Hospitals Dropped from Medicare Advantage Networks

Health News Florida has an interesting story about a dispute between Humana’s Medicare Advantage plans and a Miami Hospital and doctor network.  Medicare Advantage plans must control their costs, and when a doctor group or hospital requires payments that are too high, the Advantage plan has only one option:  Cut that hospital and doctor group out of its network.

Up to 100,000 patients remain in limbo following Humana’s announcement that it would no longer include Baptist Health South Florida hospitals in its provider network, the Miami Herald reports.

Baptist Health is the largest healthcare provider in the region, boasting seven hospitals in Miami-Dade and Monroe counties and more than 30 outpatient facilities in Miami-Dade and Broward. But Humana has clout, too, with the largest Medicare Advantage plan membership in the state.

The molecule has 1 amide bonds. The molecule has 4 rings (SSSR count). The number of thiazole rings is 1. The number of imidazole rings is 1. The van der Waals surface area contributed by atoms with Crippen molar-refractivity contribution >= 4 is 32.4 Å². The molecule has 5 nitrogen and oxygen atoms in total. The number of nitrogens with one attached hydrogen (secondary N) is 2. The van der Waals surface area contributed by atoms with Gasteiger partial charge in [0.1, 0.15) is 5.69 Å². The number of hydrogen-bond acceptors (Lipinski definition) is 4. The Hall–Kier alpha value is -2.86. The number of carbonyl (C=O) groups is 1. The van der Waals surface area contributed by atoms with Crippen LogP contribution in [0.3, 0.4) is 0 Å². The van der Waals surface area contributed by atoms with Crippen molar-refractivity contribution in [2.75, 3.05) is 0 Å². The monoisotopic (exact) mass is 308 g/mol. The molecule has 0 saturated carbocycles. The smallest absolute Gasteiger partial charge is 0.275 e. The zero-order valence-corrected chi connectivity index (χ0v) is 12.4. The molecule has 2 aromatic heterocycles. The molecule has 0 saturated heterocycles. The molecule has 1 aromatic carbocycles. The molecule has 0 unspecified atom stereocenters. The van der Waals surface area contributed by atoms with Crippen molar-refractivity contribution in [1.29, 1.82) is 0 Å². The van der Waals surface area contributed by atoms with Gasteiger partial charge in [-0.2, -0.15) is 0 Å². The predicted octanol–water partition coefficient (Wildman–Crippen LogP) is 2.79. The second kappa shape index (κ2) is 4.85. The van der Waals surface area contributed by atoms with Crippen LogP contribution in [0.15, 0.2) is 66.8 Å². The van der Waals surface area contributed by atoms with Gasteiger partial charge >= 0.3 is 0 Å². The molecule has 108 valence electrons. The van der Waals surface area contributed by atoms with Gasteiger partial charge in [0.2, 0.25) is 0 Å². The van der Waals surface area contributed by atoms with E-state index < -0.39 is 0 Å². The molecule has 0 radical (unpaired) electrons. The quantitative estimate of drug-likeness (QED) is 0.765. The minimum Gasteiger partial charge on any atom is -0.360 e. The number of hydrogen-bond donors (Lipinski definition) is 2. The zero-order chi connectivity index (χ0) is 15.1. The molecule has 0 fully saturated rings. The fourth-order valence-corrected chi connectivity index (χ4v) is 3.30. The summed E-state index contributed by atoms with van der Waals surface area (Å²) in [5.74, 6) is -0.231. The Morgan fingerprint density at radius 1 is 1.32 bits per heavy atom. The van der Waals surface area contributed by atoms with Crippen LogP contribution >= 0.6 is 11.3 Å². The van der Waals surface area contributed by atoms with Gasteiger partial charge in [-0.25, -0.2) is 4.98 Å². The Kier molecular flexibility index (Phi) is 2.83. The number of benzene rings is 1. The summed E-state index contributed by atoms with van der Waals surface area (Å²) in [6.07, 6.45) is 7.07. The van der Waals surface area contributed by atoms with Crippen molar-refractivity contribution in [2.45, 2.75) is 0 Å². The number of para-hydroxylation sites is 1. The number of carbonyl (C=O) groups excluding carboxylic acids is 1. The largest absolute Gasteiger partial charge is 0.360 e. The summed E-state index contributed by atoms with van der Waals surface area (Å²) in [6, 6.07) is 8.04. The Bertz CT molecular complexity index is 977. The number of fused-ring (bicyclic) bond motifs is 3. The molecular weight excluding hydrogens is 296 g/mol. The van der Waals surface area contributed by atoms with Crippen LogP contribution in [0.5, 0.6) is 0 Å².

Insurance agents say Baptist Health’s prices have long been higher than competitors’ but since it requires contractors to keep them secret, it has not been widely known outside the industry. Only an insurer with a large market share could push back.

A similar struggle took place in Tampa Bay in 2012 between the giant health system BayCare and United Healthcare. During the dispute, both sides took out newspaper ads and sent letters to patients; BayCare even suggested that United members might want to switch insurers. Meanwhile, nearly a half million patients were frightened about whether they’d lose their doctor or hospital. In the end, BayCare and United  signed a five-year contract.

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